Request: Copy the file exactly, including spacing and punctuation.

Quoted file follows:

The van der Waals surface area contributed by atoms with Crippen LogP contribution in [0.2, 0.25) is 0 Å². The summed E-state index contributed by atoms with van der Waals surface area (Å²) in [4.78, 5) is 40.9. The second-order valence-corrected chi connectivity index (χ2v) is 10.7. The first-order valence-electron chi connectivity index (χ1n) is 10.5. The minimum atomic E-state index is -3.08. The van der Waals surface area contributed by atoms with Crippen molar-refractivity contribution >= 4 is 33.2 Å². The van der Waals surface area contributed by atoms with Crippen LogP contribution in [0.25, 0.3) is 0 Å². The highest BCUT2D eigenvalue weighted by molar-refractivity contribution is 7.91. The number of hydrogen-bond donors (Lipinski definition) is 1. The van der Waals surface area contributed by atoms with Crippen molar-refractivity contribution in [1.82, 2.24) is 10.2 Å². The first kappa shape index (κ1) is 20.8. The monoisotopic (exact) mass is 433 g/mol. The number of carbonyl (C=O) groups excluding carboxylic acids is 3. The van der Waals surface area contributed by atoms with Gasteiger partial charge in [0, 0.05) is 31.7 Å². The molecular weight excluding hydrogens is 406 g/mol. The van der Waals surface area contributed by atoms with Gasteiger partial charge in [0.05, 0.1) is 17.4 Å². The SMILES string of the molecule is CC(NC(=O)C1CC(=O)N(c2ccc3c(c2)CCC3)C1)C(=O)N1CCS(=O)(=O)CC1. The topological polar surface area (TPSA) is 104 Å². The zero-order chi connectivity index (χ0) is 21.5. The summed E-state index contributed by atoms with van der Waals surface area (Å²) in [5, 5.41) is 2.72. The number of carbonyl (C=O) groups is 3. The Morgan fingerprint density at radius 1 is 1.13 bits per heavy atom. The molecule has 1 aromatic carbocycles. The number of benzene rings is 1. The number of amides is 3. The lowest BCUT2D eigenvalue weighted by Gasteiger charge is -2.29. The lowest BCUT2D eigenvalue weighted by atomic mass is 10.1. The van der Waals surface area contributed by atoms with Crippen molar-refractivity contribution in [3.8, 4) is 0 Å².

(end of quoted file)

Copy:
The van der Waals surface area contributed by atoms with Crippen LogP contribution in [0.2, 0.25) is 0 Å². The summed E-state index contributed by atoms with van der Waals surface area (Å²) in [4.78, 5) is 40.9. The second-order valence-corrected chi connectivity index (χ2v) is 10.7. The first-order valence-electron chi connectivity index (χ1n) is 10.5. The minimum atomic E-state index is -3.08. The van der Waals surface area contributed by atoms with Crippen molar-refractivity contribution >= 4 is 33.2 Å². The van der Waals surface area contributed by atoms with Crippen LogP contribution in [0.25, 0.3) is 0 Å². The highest BCUT2D eigenvalue weighted by molar-refractivity contribution is 7.91. The number of hydrogen-bond donors (Lipinski definition) is 1. The van der Waals surface area contributed by atoms with Crippen molar-refractivity contribution in [1.82, 2.24) is 10.2 Å². The first kappa shape index (κ1) is 20.8. The monoisotopic (exact) mass is 433 g/mol. The number of carbonyl (C=O) groups excluding carboxylic acids is 3. The van der Waals surface area contributed by atoms with Gasteiger partial charge in [0, 0.05) is 31.7 Å². The molecular weight excluding hydrogens is 406 g/mol. The van der Waals surface area contributed by atoms with Gasteiger partial charge in [0.05, 0.1) is 17.4 Å². The SMILES string of the molecule is CC(NC(=O)C1CC(=O)N(c2ccc3c(c2)CCC3)C1)C(=O)N1CCS(=O)(=O)CC1. The topological polar surface area (TPSA) is 104 Å². The zero-order chi connectivity index (χ0) is 21.5. The summed E-state index contributed by atoms with van der Waals surface area (Å²) in [5, 5.41) is 2.72. The number of carbonyl (C=O) groups is 3. The Morgan fingerprint density at radius 1 is 1.13 bits per heavy atom. The molecule has 1 aromatic carbocycles. The number of benzene rings is 1. The number of amides is 3. The lowest BCUT2D eigenvalue weighted by Gasteiger charge is -2.29. The lowest BCUT2D eigenvalue weighted by atomic mass is 10.1. The van der Waals surface area contributed by atoms with Crippen molar-refractivity contribution in [3.8, 4) is 0 Å².